The California condor is the largest land bird in North America, with a wingspan stretching 10 feet. It is also critically endangered, with fewer than 300 left in the wild. The greatest cause of death for the condor in the wild is lead poisoning from tainted carrion, which kills more condors than all other causes combined. That is why it is so catastrophic that former Interior Secretary Ryan Zinke rolled back an Obama-era rule banning lead ammunition in condor habitat.
2. Leatherback and Loggerhead Sea Turtles
Both of these migratory sea turtles are extremely vulnerable to climate change and could lose their nesting grounds to sea level rise and storm surges. However, new language around climate change proposed by the Interior Department could make it harder to protect habitat threatened by it. One provision would allow other agencies to take actions in areas that the U. S. Fish and Wildlife Service has concluded will be lost to climate change anyway without consulting the agency responsible for protecting endangered species.
3. Red Wolves
Red wolves are extremely endangered. Less than 30 remain in their only wild habitat in North Carolina. But a new regulation could allow for them to be delisted all together on the basis of new information, even though scientists have yet to make any conclusive determinations about their genetics.
The hellbender, a type of salamander, is the largest amphibian outside of Asia. It is a major health indicator for the streams it lives in, since its health suffers in polluted water. It is under consideration for endangered species status, but a regulation allowing officials to consider economic as well as scientific factors could mean that it does not make it onto the list. Industries like logging, mining and fossil fuel extraction might argue it would cost them too much not to pollute streams.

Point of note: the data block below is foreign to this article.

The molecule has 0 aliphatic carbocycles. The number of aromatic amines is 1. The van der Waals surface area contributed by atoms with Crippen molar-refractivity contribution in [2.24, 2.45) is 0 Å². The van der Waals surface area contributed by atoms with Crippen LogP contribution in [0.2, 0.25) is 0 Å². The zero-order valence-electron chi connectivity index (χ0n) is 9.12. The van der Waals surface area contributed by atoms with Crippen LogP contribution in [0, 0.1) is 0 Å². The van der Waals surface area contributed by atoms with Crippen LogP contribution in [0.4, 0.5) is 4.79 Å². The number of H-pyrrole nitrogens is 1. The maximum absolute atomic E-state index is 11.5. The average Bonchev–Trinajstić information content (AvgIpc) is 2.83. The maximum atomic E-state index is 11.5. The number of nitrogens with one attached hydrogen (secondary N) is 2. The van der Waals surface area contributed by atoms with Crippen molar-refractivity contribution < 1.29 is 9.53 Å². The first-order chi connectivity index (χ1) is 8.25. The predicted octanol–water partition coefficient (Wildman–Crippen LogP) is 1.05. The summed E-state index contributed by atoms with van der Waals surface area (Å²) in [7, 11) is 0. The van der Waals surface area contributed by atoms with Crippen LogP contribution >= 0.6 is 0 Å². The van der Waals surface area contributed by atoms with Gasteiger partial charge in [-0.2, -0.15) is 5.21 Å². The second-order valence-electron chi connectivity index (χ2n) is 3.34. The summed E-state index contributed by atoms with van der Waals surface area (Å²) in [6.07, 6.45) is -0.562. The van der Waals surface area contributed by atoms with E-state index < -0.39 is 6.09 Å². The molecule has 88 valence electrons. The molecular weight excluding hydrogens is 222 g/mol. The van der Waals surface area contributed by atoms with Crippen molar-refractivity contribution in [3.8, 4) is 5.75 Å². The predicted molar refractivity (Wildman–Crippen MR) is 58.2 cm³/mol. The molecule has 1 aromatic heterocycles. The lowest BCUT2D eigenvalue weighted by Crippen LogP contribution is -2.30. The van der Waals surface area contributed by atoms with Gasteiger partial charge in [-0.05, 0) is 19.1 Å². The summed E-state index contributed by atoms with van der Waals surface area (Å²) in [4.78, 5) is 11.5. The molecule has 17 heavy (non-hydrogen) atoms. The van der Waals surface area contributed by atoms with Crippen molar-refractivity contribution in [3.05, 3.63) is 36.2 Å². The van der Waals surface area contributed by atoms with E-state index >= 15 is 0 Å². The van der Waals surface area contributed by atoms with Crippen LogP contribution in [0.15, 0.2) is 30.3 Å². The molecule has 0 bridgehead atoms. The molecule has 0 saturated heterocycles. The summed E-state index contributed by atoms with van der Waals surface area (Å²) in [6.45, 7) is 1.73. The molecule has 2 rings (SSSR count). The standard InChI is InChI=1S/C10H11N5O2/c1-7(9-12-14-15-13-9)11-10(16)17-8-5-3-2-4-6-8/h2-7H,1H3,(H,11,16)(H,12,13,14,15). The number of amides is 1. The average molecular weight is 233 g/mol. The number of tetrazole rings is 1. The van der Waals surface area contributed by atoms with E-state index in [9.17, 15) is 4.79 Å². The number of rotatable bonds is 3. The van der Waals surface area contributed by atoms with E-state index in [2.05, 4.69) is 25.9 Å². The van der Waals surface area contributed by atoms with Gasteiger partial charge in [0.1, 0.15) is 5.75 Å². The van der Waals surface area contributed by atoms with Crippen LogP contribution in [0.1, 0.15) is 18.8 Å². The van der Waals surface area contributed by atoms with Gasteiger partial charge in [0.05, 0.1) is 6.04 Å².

Giraffes have lost 30 percent of their population in 30 years, but the Trump administration has ignored a petition to afford them endangered species protections. Instead, Zinke's Interior Department has created an International Wildlife Conservation Council that promotes trophy hunting, putting large African mammals like giraffes further at risk.
6. Humboldt Marten
Humboldt martens were believed extinct until 1996, and now there are fewer than 400 left in the wild. But the Trump administration only proposed listing them under the Endangered Species Act when the court ordered them to, and then proposed listing them only as threatened. Threatened and endangered species used to receive the same protections under the act, but the Trump administration has proposed to change this, meaning the rare mammal might not get the protections it needs to survive.
7. Rusty Patched Bumble Bee
This bee was the first to be listed as endangered after it disappeared from nearly 90 percent of its historic range. But new administration regulations would prioritize protecting habitat that species currently occupy, meaning it would be harder to protect the bee's historic range in order to help it recover.
8. West Indian Manatee
The West Indian manatee is especially threatened by the rise in red tides, algae blooms and pollution, but the Trump administration has downgraded them from endangered to threatened. Manatees also live in scattered populations throughout their range, but new regulations would mean that an impact to an endangered or threatened species only has to be considered if it occurs throughout the animals' range, so a pollutant impacting one population pocket but not another would not be considered.
9. San Bernardino Kangaroo Rat
These four-inch, hopping rodents get all of their moisture from certain plants and have their reproduction stimulated by certain amounts of green vegetation. This balance is thrown off by human development in their Southern California habitat, and Trump administration regulations that would reduce the amount of communication required between agencies ahead of new developments like roads could further throw them off balance.
10. Western Yellow-Billed Cuckoo
This migratory bird species is declining due to habitat loss and was listed as endangered in 2014. However, its critical habitat hasn't been designated yet, and a separate campaign is underway to delist it all together. A new Trump administration rule would facilitate this by allowing species to be delisted before meeting all the goals in their recovery plans.
Each product featured here has been independently selected by the writer. If you make a purchase using the links included, we may earn commission.
The bright patterns and recognizable designs of Waterlust's activewear aren't just for show. In fact, they're meant to promote the conversation around sustainability and give back to the ocean science and conservation community.